9. Does the Site Collect or Use Your Personal Information? Web sites routinely track visitors’ browsing
paths to determine what pages are being viewed. A health Web site may ask you to “subscribe” or
“become a member.” In some cases, this may be so that it can collect a user fee or select information for
you that is relevant to your concerns. In all cases, this will give the site personal information about you.
Any credible site asking for this kind of information should tell you exactly what will and won’t be done
with it. Many commercial sites sell “aggregate” (collected) data about their users to other companies—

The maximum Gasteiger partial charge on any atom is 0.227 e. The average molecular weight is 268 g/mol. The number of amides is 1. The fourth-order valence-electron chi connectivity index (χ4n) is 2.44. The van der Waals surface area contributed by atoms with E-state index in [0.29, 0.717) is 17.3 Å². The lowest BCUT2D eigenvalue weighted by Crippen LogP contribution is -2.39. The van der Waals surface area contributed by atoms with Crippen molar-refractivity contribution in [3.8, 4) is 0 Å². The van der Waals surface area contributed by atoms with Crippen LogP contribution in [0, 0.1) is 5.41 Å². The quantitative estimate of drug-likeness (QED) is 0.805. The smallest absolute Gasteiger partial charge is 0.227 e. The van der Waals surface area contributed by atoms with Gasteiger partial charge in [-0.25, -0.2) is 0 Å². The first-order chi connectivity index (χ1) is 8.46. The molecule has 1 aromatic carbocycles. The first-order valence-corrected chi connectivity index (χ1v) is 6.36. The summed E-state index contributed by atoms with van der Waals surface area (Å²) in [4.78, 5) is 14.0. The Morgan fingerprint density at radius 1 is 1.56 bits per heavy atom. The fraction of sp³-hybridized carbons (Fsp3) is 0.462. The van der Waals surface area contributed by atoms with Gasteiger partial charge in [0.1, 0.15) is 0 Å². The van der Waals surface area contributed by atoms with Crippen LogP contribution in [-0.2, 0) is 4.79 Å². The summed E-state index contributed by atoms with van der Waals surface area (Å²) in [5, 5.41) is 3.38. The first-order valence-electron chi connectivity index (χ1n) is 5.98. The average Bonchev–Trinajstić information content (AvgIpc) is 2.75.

information such as what percentage of their users are women older than 40, for example. Some sites
may collect and reuse information that is “personally identifiable,” such as your ZIP code, gender, and
birth date. Be sure to read any privacy policy or similar language on the site, and don’t sign up for
anything you don’t fully understand.
10. How Can You Interact with the Site? You should always be able to contact the site’s owner if you run
across problems or have questions or feedback. If the site hosts chat rooms or other online discussion
areas, it should explain the terms of using this service. Is it moderated? If so, by whom, and why? Spend
some time reading the discussion before joining in, to see whether you feel comfort- able with the
SOURCE: National Center for Complementary and Alternative Medicine. 2010. Evaluating Web-Based
Health Resources
Insel/Roth, Connect Core Concepts in Health, Thirteenth Edition. © 2014 The McGraw-Hill Companies,